China opened a pilot free trade zone in its commercial hub Shanghai on 29 September, as the world's second-largest economy tests major economic reforms after having started liberalising its market in the 1980s.
The free-trade zone was officially opened in a ceremony attended by Commerce Minister Gao Hucheng.
"The establishment of the Shanghai free-trade zone is a significant move for China to conform to new trends in the global economy and trade," Gao said.
The plan for the Shanghai free-trade zone was announced by the Chinese government in July.
The area that will initially span 28.78 square kilometres in the Pudong New Area of Shanghai would have eased rules for multinational companies to do business. The special economic zone may later be expanded to cover the entire Pudong district with 1,210.4 square kilometres of land.
Premier Li Keqiang, who did not attend the opening ceremony, had earlier said he wanted to make the zone "a snapshot of how China can upgrade its economic structure", according to the South China Morning Post.
In the area, 18 industries will be liberalised for foreign players. The industries that were previously restricted to Chinese companies or joint ventures include travel, theatre, banking, brokerage, telecommunications, health insurance and video game gadgets.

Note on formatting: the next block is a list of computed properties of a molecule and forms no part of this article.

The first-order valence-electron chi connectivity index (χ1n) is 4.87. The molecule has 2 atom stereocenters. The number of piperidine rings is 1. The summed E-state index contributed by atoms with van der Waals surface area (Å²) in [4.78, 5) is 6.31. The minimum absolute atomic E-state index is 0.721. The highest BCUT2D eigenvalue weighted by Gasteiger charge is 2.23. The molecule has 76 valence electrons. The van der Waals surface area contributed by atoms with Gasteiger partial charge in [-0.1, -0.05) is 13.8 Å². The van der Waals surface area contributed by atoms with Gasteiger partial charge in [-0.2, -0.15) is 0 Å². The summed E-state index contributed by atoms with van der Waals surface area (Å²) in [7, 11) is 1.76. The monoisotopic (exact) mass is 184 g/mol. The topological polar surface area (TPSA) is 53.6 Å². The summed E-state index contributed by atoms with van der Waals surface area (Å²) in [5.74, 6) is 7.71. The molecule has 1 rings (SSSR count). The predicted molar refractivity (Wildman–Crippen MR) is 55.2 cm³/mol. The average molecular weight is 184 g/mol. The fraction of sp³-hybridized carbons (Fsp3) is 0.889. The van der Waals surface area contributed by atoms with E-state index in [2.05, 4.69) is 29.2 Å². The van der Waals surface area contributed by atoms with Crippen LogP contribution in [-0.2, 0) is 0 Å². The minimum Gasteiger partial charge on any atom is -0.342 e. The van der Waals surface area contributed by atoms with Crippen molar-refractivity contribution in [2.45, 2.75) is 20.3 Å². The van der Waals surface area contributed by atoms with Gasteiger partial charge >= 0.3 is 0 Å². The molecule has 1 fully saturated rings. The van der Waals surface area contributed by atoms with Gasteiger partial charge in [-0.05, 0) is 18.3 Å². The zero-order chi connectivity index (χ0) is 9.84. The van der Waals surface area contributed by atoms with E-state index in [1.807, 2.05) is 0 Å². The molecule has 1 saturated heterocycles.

China will also experiment liberalised interest rates in the zone, opening them for market forces. Other noteworthy reforms include free swapping of the highly-regulated Chinese yuan.
Ten banks, eight domestic and two foreign, were given the nod to open branches in the zone, Chinese officials said at a news conference. The foreign banks are Citigroup and Development Bank of Singapore.
The government is yet to give a detailed outline of the operation of the pilot zone.
Chinese regulators are also planning to promote crude oil futures trading, according to media reports.
Boosting Economic Growth with Foreign Involvement
The Communist party-led China has been changing itself as a market economy since 1980. China is currently the world's fastest-growing major economy with gross domestic product growth rates averaging 10% over the last 30 years.
The country is yet to open up a majority of its industries for foreign players, and the experiment in Shanghai is expected to provide the country with clues on how to introduce further liberalisation policies for the whole economy, which is currently facing a slowdown. China's economy expanded 7.7% in 2012, its slowest pace in 13 years.
Chinese leaders have said they want economic growth to be driven by consumer demand rather than investments and exports.
In addition, Shanghai wants to emerge as a major international financial centre by 2020, competing with Asian rivals including Hong Kong and Singapore.
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